• Louise Lorette
    December 17, 2013 - 08:16

    Thank God someone is finally listening. This story broke my heart so bad I have been crying since I read it.

  • dave snyder
    December 17, 2013 - 07:52

    Thank You Mr Colwell for getting with the Times and doing the right thing,,

  • Trudy Allen
    December 17, 2013 - 07:49

    It is good news the laws will be changed for dogs an cats,But what about horses they also need this protection as well,wheres the justice for the abused neglected horses here in this Province??They are companions as well as pets an also very Therapeutic in helping people like dogs an cats.Please you have to change these laws as well in helping horses.

  • Rose
    December 17, 2013 - 06:15

    Certainly hope that Buddy's death will bring about positive change for other dogs. It is too bad that we are not seeing a similar response from the Minister in terms of all the horses that have been starved, dehydrated and neglected over the past year - many at one barn. And there have been many, many complaints filed over that situation with seemingly little action being taken. Thankfully, many horses have been 'purchased' over the past month by kind and caring individuals just to remove them from a desperate situation. But we need better laws and legislation as well as enforcement of them - the focus needs to be on protecting the animals from humans that are not meeting their basic needs for food, water and shelter.

  • Jack Frost
    December 17, 2013 - 05:07

    It's always puzzled me why people have a dog tethered outside. Why do they have the dog in the first place if it's going to spend it's life tethered outside by itself. Quite frankly it doesn't make any sense.

  • Darlene Hicks
    December 16, 2013 - 19:48

    I am a animal lover myself and pleased there will be changes to the law ,The owner of Buddy did not move from the home and the neighbor did not tend the dog for 7 years as stated , he may have took scraps over but not 7 years , some of the information is true and some is not ,I feel they should of been up front with the owner since august and the problem could of been solved differently.

    • Patti McCormick
      December 16, 2013 - 22:00

      I think you have your facts wrong here - the owner is NOT living in the home anymore - and YES, somebody else fed that dog on a daily basis for many years. I know the person who fed him and if he didn't, the dog was not fed - and complaints were made long before August by other people and on top of that the daughter was supposed to move that dog to her property well over a month ago and did not - there is no defense or sugar coating of this situation - the pictures and the facts speak for themselves.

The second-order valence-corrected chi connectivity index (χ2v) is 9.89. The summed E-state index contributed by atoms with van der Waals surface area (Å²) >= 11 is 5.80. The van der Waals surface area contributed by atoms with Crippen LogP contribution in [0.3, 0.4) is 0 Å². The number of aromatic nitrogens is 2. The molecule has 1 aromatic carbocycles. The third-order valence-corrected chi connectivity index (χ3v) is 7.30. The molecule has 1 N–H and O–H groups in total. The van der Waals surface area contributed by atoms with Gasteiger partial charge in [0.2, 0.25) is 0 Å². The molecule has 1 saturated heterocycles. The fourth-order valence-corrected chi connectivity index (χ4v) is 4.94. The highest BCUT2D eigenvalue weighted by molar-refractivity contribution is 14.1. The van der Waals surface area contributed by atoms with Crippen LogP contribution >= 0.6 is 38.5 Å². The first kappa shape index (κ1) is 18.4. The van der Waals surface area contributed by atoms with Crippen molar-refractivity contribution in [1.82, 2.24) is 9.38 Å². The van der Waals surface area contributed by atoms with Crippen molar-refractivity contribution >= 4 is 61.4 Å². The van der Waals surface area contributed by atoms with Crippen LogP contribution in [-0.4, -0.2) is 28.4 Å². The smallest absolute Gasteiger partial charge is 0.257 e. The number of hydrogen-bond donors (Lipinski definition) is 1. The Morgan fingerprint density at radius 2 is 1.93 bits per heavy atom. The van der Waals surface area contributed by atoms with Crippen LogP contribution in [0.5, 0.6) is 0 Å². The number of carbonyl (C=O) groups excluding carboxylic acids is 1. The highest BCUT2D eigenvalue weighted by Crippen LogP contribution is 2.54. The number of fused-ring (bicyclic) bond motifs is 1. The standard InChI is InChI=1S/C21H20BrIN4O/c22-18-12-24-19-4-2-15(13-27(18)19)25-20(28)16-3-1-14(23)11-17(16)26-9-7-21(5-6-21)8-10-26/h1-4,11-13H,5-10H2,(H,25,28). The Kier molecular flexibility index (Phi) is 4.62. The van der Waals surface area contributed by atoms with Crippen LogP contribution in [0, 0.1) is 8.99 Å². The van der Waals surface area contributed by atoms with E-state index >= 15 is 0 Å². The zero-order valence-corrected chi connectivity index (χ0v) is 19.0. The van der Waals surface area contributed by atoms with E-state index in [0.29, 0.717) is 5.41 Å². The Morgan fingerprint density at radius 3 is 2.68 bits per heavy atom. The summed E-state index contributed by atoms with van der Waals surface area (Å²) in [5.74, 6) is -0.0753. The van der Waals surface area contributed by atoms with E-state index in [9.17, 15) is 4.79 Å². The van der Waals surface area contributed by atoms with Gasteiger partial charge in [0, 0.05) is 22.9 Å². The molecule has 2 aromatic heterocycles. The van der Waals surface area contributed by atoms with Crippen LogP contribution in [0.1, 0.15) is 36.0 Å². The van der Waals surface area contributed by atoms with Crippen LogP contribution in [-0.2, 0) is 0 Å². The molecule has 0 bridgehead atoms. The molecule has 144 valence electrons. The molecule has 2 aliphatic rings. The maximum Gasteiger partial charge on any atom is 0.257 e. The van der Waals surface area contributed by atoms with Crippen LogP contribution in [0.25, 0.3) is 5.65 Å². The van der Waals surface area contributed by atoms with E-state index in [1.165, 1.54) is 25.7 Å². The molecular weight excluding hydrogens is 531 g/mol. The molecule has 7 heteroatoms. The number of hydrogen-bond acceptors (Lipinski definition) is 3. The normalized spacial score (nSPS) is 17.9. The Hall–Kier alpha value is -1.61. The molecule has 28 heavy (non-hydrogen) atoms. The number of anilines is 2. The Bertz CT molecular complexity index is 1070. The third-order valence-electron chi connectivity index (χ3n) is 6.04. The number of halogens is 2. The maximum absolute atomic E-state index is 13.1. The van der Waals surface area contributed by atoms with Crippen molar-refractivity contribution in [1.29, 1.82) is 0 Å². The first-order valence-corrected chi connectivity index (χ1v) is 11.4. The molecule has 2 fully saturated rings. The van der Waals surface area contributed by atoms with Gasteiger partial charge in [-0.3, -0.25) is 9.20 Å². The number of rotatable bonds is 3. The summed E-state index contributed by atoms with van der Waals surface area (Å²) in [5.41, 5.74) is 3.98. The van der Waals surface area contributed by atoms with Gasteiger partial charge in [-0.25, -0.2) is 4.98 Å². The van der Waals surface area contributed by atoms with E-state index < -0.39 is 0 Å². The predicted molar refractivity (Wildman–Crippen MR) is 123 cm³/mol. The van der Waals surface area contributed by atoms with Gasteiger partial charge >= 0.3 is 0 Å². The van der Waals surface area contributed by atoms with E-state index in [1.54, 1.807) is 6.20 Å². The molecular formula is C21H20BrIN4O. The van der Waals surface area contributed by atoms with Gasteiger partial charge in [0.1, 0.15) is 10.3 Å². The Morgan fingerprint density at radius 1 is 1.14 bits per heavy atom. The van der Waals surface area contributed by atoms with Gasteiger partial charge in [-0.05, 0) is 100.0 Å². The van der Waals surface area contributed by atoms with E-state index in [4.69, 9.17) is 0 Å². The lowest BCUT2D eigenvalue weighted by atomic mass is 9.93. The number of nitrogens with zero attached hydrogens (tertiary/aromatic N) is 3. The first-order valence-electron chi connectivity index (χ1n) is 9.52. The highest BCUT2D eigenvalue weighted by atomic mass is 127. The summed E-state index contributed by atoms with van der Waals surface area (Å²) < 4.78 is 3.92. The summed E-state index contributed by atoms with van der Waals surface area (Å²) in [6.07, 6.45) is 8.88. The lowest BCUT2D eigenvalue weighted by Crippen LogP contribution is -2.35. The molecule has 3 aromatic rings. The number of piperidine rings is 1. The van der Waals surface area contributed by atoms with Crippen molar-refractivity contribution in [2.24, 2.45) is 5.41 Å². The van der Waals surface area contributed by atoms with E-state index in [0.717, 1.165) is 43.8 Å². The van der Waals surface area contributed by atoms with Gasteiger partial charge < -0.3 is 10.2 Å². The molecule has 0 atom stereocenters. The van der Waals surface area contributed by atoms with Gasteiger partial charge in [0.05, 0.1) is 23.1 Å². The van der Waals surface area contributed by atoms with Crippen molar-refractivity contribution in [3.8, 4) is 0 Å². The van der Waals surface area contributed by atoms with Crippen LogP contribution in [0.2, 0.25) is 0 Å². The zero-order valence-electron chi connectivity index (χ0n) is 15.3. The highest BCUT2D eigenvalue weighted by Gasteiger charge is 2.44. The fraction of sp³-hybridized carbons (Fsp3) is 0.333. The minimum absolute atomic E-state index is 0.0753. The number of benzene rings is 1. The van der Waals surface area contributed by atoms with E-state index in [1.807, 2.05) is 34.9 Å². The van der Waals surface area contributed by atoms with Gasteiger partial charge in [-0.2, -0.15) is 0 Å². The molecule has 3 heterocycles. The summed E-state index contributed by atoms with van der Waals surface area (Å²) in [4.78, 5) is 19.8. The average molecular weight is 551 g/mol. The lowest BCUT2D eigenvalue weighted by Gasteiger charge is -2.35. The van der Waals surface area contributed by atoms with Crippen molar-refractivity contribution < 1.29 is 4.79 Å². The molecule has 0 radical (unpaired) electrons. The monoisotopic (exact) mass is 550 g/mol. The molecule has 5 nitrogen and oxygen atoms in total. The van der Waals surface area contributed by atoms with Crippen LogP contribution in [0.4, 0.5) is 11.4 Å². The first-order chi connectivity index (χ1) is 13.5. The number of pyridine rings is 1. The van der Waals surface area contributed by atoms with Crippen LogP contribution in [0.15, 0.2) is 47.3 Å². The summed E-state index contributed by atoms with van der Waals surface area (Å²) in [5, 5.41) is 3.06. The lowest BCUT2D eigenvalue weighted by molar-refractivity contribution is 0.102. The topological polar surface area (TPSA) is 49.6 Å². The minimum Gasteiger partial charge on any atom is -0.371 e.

• River Hebert
      December 17, 2013 - 06:47

      To Patti, your the one who better get your story straight,,that dog was given to the owner 7 years ago and the owner does live there maybe you should just take a drive to see for yourself and not depend on family to tell you stories..and so you says you know who fed the dog ,you would cause they are related,,Yes its wrong to leave any animal outside but before you go judging people you get the right story..

  • Mary Jewers
    December 16, 2013 - 18:58

    Thank you for telling Buddy's story and now let's hope his death will bring change.

  • Clement Roy
    December 16, 2013 - 18:53

    The same regulation has to be applied to horses as they also are known to be pets animals.

  • Amanda Morash
    December 16, 2013 - 18:30

    WOW! Although I am THRILLED to hear about changes being made I am disheartened that despite over 10,000 signatures and many emails to Keith Colwell in relation to a horse related matter we got no more then a "form letter" back. Below is link that might be of interest. http://www.change.org/en-CA/petitions/ns-agriculture-minister-the-honorable-keith-colwell-acting-minister-paul-lafleche-save-the-horses-of-breighmara-and-create-nova-scotian-legislation-protecting-equines?share_id=hRqiKsPexF&utm_campaign=share_button_mobile&utm_medium=facebook&utm_source=share_petition

  • audrey Kennedy
    December 16, 2013 - 18:22

    this is the best news I have heard in months and maybe Buddy your death was not in vain. Maybe you are the catalyst that finally gets done what should have been done many years ago.It is so sad you had to go through this horror for so many years and I hope karma comes to those who had a hand in your torture. We must never forget that there many Buddies still suffering at the hands of uncaring and cruel people and for them we carry on with this fight. Thank you Mr. Minister for moving this forward and thank you to all the good people who have been advocating for change that is so badly needed to help those without a voice.

  • Jo daigle
    December 16, 2013 - 17:44

    Great now what about the equines that are starve and dehydrated and no shelter don't ignore them Honourable Minister they are also your department and require immediate changes to the law. Many have been put down why do they have to suffer

  • Joanne Fortin
    December 16, 2013 - 17:43

    And what about the poor horses out there. that fiasco that is ongoing with the Breaghmara horses makes me so sad. Canada should be ashamed of their laws concerning the welfare of animals. I know I am.

  • anne barnes
    December 16, 2013 - 17:31

    this would be a good start....now if we can carry it on and close puppy mills and stop all animal abuse we could set a precedent here in Nova Scotia.........it is only a start but it is something...somebody is listening

  • Robert Charbonneau
    December 16, 2013 - 17:21

    Gent in the legislature : the SOONER the BETTER. Lets hope that those 'promises' will come true.

  • Robert Charbonneau
    December 16, 2013 - 17:21

    Gent in the legislature : the SOONER the BETTER. Lets hope that those 'promises' will come true.

  • Lesley
    December 16, 2013 - 16:55

    If I saw a child outside in the cold, caught, I wouldn't hesitate..it should be the same for all of God's helpless creatures. I'll go take any dog or cat that's in distress because of a thoughtless owner. But, I want the owners punished by law..I will supply pictures for court and testimony. Thank you..please hurry..it's cold outside.